Veterinarians fear that pet owners may even reduce their visits to the clinic due to the abundance of information readily available online.
These concerns are understandable. But need veterinarians fret?
A study conducted by Trone Research + Consulting discovered that pet owners trust their veterinarians’ information on caring for their pets’ health more than any other channel and by a wide margin at that. 81% of pet owners highly trust their veterinarians compared to 47% who highly trust their family and friends (which was the second most trusted source of information). How did online information sources fare? Veterinarians will be relieved to see that only 31% of pet owners highly trust online information sources. In other words, pet owners were 2.6 times more likely to trust their veterinarians for information on caring for their pets’ health than “Dr. Google!”
Additionally, pet owners indicated that they consult their veterinarians or veterinary staff nearly twice as often as online sources when seeking information about caring for their pets’ health. 45% of pet owners very frequently consult their veterinarians or veterinary staff compared to 25% who most often turn to online sources.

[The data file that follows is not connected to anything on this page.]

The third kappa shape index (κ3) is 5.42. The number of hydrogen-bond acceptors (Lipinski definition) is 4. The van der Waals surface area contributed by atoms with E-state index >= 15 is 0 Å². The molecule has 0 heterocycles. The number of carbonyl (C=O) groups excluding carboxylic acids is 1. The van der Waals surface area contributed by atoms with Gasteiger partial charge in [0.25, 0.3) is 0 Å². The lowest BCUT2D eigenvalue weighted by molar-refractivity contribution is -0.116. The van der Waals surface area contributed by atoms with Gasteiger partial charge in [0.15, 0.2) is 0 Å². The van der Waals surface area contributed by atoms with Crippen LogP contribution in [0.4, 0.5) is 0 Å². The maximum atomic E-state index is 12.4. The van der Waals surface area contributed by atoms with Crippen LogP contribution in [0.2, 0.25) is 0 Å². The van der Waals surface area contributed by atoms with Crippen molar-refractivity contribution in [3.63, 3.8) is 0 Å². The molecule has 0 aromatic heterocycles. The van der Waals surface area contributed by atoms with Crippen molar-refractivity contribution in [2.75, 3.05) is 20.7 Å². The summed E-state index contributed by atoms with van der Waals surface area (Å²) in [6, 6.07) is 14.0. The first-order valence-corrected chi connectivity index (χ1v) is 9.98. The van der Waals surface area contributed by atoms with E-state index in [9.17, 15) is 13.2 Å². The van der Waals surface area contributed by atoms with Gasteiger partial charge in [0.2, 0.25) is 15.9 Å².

Another study conducted by Trone Research + Consulting found a surprising related trend.
Pet owners who rank in the top 25% in frequency of consulting the internet on an array of seven different pet topics also visit their veterinarians more often. 57% of them visit their veterinarians at least twice per year compared to 46% of other pet owners.
The good news is this: veterinarians need not fear “Dr. Google.” Not only do pet owners trust and utilize their veterinarians more than “Dr. Google,” the pet owners who most often consult the internet are actually the most engaged with their real-life veterinarians!
Rather than resist their clientele’s use of “Dr. Google,” veterinarians would be well-advised to embrace the information super highway. Other research from Trone Research + Consulting has indicated that pet owners highly value transparency from their veterinarians. This transparency with their clientele develops more loyal and trusted relationships, which can even garner the sales of additional services. Veterinarians who aren’t reticent to discuss, consult about and supplement the information their clients are finding online will reap the benefits of stronger, longer lasting client relationships.
For more pet health insights, contact Kimberly Ness at firstname.lastname@example.org or 336-819-6933.